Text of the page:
Jews living in rural Poland faced the same resettlement to ghettos and deportation to extermination camps as urban Jews but there was greater opportunity for escape to the countryside and forests. Still, "fugitive" Jews were dependent on their Gentile neighbors for their long-term survival. The Germans actively pursued the fleeing Jews by staging Judenjagds, organized hunts for Jews. By examining firsthand testimonies of Jewish victims and survivors, Grabowski demonstrates that rural Poles were active participants in the Judenjagds, sometimes unwilling but often as volunteers. The motivation for participating Poles ranged from fear of German retaliation to greed to outright hatred. The Polish Blue Police often played a pivotal role in the Judenjagds.

Those who sheltered Jews did not always do so for altruistic reasons. Payment was often demanded and when the money ran out the Jews were more often than not forced out of their hiding spots or betrayed to the authorities.

Antipathy for Jews didn't suddenly appear in a vacuum in 1942. In the second chapter Grabowski discusses the popularity of anti-Semitism in Dabrowa Tarnowska as well as the entire country of Poland prior to the war. However, I wish the author had examined the rise of popular and institutionalized anti-Semitism in Poland during the interwar period a bit more deeply.

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17 of 23 people found the following review helpful By Dan on November 5, 2013
Format: Kindle Edition Verified Purchase
Jan Grabowski is a Polish-born history professor in Canada whose Jewish father survived World War II with his parents passing as a Pole in so-called "Aryan" Warsaw. It is therefore not surprising that his well-documented book "Hunt for the Jews: Betrayal and Murder in German-Occupied Poland" focuses on the fate of Jews who tried to survive the Nazi final solution in Poland, but in this case in a rural county in southeastern Poland, Dabrowska Tarnowska, about 50 miles east of Krakow.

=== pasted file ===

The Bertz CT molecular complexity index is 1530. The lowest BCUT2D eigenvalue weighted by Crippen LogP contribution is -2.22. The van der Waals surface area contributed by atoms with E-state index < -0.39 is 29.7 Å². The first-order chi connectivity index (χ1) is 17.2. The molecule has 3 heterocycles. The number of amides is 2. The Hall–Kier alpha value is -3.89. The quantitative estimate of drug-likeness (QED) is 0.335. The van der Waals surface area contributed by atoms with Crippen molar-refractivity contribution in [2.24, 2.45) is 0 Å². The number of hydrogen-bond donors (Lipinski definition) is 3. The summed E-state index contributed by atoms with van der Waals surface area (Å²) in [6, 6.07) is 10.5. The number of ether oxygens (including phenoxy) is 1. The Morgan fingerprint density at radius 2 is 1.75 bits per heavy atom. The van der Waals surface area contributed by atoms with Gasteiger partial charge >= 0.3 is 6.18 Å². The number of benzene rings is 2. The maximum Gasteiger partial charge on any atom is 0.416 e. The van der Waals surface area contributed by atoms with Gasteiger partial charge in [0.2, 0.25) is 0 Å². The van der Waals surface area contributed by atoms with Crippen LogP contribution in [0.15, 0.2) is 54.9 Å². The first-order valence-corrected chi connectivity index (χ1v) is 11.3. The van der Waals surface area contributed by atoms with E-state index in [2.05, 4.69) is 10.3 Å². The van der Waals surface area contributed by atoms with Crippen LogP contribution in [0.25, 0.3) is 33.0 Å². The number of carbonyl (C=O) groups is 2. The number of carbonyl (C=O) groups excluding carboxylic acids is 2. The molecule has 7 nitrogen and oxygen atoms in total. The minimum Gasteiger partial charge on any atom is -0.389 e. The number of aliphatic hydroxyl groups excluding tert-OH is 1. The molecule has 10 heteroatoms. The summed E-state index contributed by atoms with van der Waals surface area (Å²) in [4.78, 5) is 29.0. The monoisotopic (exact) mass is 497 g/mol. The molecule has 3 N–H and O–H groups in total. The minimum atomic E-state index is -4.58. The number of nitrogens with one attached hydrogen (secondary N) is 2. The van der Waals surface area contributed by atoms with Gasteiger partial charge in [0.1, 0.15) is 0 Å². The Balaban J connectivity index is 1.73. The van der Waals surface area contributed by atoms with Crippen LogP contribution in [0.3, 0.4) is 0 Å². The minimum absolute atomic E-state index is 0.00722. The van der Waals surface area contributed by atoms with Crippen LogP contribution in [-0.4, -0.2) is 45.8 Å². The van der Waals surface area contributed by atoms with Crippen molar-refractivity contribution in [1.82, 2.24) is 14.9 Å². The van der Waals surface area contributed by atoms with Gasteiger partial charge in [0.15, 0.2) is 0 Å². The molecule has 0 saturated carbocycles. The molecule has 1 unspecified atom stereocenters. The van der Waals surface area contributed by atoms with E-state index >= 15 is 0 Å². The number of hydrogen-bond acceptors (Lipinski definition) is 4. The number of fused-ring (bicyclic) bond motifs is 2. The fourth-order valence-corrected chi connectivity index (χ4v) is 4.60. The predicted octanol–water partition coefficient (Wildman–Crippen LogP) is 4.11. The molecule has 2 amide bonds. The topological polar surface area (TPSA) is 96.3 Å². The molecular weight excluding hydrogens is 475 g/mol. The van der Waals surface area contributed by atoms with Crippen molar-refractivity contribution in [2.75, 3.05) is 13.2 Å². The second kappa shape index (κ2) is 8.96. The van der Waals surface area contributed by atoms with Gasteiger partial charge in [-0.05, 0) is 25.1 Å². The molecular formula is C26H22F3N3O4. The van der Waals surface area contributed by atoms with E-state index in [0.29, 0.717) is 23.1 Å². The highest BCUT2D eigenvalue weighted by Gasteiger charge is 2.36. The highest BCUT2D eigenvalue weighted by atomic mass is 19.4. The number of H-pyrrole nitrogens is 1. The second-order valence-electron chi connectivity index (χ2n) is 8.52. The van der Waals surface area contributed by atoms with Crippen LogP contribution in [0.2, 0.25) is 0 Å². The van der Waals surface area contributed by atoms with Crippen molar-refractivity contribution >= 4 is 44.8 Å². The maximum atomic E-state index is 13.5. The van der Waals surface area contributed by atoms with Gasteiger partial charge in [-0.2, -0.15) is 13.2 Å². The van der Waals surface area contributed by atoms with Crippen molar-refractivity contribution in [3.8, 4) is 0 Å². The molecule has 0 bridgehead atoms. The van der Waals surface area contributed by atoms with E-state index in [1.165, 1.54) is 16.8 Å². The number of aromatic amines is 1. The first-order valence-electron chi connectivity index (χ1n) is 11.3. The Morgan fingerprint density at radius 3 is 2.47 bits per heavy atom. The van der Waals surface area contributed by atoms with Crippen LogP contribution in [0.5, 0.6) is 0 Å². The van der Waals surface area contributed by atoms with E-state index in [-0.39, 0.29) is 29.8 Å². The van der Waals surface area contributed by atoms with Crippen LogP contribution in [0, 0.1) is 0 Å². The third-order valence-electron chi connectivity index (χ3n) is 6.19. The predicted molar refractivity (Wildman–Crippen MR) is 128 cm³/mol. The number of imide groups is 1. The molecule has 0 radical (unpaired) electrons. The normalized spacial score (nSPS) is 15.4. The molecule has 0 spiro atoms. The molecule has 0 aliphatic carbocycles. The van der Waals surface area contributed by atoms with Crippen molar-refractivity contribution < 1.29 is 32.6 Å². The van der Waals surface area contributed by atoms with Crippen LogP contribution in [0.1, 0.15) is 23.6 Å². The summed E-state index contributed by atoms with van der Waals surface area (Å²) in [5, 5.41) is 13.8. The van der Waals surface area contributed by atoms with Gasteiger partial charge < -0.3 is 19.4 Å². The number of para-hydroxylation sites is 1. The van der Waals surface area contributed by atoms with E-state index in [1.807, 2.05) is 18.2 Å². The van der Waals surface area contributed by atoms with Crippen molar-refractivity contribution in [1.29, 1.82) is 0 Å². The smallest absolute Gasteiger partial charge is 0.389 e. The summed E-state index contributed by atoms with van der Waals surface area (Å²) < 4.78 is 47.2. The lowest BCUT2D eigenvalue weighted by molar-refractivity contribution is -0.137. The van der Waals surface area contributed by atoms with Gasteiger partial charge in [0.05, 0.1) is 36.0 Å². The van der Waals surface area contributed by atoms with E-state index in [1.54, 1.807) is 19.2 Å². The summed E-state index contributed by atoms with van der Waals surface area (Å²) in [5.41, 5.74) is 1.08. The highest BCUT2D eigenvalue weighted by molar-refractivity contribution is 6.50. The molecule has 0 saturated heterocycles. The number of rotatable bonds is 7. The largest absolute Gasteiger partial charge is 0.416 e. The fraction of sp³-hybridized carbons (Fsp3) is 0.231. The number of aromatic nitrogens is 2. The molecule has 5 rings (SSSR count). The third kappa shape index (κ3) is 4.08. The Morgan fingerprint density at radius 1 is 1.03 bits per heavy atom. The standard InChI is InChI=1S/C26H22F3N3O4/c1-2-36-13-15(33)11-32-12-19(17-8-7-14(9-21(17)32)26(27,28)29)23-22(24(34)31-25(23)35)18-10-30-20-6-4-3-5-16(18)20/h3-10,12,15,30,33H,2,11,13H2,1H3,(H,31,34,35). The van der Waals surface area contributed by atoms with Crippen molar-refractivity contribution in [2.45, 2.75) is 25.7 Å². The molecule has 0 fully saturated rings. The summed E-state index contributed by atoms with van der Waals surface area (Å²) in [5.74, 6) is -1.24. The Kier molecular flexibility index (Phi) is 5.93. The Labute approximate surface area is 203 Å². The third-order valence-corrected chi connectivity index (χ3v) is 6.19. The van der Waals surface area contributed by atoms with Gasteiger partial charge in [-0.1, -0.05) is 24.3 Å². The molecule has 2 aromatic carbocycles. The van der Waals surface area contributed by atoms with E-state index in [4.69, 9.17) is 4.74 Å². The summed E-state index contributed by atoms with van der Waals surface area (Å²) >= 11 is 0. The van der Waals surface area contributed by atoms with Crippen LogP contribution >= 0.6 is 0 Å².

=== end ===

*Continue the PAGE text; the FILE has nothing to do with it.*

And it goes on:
Dabrowa Tarnowska had a prewar population of some 66,000, of whom some 4,800 were Jewish. Through his research, Grabowski was able to determine that 337 Jews survived the Nazi liquidation of Jewish ghettoes in the county in 1942 and went into hiding in the area, but that only 51 survived until liberation in January 1945. What happened to the other 286 Jews who were also in hiding but didn't survive? He determined that only seven were killed by German police through their own actions, but that 98 were killed by German police as a result of denunciation by local Poles and that 115 others were killed by the collaborationist Polish "blue" police, mostly Jews again betrayed by local Poles to the police. So this then is the focus and theme of the book: the role of the local Polish population in the betrayal and murder of the vast majority of the Jews in hiding in Dabrowska Tarnowska.
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23 of 32 people found the following review helpful By Otis on October 3, 2013
Format: Kindle Edition
Hunt for the Jews was released originally in Polish as Judenjagd. Jan Grabowski an accomplished writer, scholar and teacher of Polish history during the time of WWII. This book makes reference to many historic documents and testimonies that are very specific to this area east of Krakow. It is a significant book for anyone interested in the events that occurred there. None of my Polish friends in Dabrowa Tarnowska have denounced this book. I just gave my copy to a Jewish survivor from Dabrowa, a friend whose testimony is referenced in the book. I hope to publish his comments soon.

The problem with the two negative reviews is that neither writer has any clue about the history in this very rural area. They are critical because they compare it with what they know and ignore the factual history. They probably have never heard of any one of the people mentioned. They may even doubt the existence of Gudzek. You give it one star, I give it five.

Let the reader decide what is and isn't true.

BTW, it is true that the restored Synagogue in Dabrowa Tarnowska was dedicated in June 2012, now the Center of Culture. We were present as speakers for our fallen and our history there, representing the (worldwide) Jewish Community of Dabrowa Tarnowska.